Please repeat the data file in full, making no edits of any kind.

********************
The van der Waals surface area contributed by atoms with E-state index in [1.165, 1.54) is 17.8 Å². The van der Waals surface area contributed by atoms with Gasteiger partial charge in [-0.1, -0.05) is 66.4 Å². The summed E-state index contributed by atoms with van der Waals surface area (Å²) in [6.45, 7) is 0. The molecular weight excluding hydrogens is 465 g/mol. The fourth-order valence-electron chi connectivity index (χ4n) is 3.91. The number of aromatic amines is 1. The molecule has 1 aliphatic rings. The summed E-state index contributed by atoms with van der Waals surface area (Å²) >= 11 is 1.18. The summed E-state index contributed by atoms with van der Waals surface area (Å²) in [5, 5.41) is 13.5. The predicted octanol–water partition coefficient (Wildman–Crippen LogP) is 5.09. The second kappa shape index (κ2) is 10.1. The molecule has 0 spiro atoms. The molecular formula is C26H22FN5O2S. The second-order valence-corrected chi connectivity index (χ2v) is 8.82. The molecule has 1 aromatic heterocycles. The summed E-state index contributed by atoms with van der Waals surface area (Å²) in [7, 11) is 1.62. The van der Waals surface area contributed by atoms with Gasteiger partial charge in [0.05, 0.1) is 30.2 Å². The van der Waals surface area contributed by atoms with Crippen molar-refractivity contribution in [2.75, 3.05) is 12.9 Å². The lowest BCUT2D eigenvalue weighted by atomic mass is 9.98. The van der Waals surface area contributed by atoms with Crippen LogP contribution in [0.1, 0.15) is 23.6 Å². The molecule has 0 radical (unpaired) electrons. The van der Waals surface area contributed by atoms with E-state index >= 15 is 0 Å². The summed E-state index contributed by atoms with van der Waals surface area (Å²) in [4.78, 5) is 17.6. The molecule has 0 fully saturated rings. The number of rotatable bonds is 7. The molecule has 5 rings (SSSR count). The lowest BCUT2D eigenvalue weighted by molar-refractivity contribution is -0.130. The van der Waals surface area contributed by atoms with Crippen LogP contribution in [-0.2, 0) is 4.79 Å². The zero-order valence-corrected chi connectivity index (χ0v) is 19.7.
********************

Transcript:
The van der Waals surface area contributed by atoms with E-state index in [1.165, 1.54) is 17.8 Å². The van der Waals surface area contributed by atoms with Gasteiger partial charge in [-0.1, -0.05) is 66.4 Å². The summed E-state index contributed by atoms with van der Waals surface area (Å²) in [6.45, 7) is 0. The molecular weight excluding hydrogens is 465 g/mol. The fourth-order valence-electron chi connectivity index (χ4n) is 3.91. The number of aromatic amines is 1. The molecule has 1 aliphatic rings. The summed E-state index contributed by atoms with van der Waals surface area (Å²) >= 11 is 1.18. The summed E-state index contributed by atoms with van der Waals surface area (Å²) in [5, 5.41) is 13.5. The predicted octanol–water partition coefficient (Wildman–Crippen LogP) is 5.09. The second kappa shape index (κ2) is 10.1. The molecule has 0 spiro atoms. The molecular formula is C26H22FN5O2S. The second-order valence-corrected chi connectivity index (χ2v) is 8.82. The molecule has 1 aromatic heterocycles. The summed E-state index contributed by atoms with van der Waals surface area (Å²) in [7, 11) is 1.62. The van der Waals surface area contributed by atoms with Gasteiger partial charge in [0.05, 0.1) is 30.2 Å². The van der Waals surface area contributed by atoms with Crippen molar-refractivity contribution in [2.75, 3.05) is 12.9 Å². The lowest BCUT2D eigenvalue weighted by atomic mass is 9.98. The van der Waals surface area contributed by atoms with Crippen LogP contribution in [0.1, 0.15) is 23.6 Å². The molecule has 0 radical (unpaired) electrons. The van der Waals surface area contributed by atoms with E-state index >= 15 is 0 Å². The summed E-state index contributed by atoms with van der Waals surface area (Å²) in [4.78, 5) is 17.6. The molecule has 0 fully saturated rings. The number of rotatable bonds is 7. The molecule has 5 rings (SSSR count). The lowest BCUT2D eigenvalue weighted by molar-refractivity contribution is -0.130. The van der Waals surface area contributed by atoms with Crippen LogP contribution in [-0.2, 0) is 4.79 Å². The zero-order valence-corrected chi connectivity index (χ0v) is 19.7.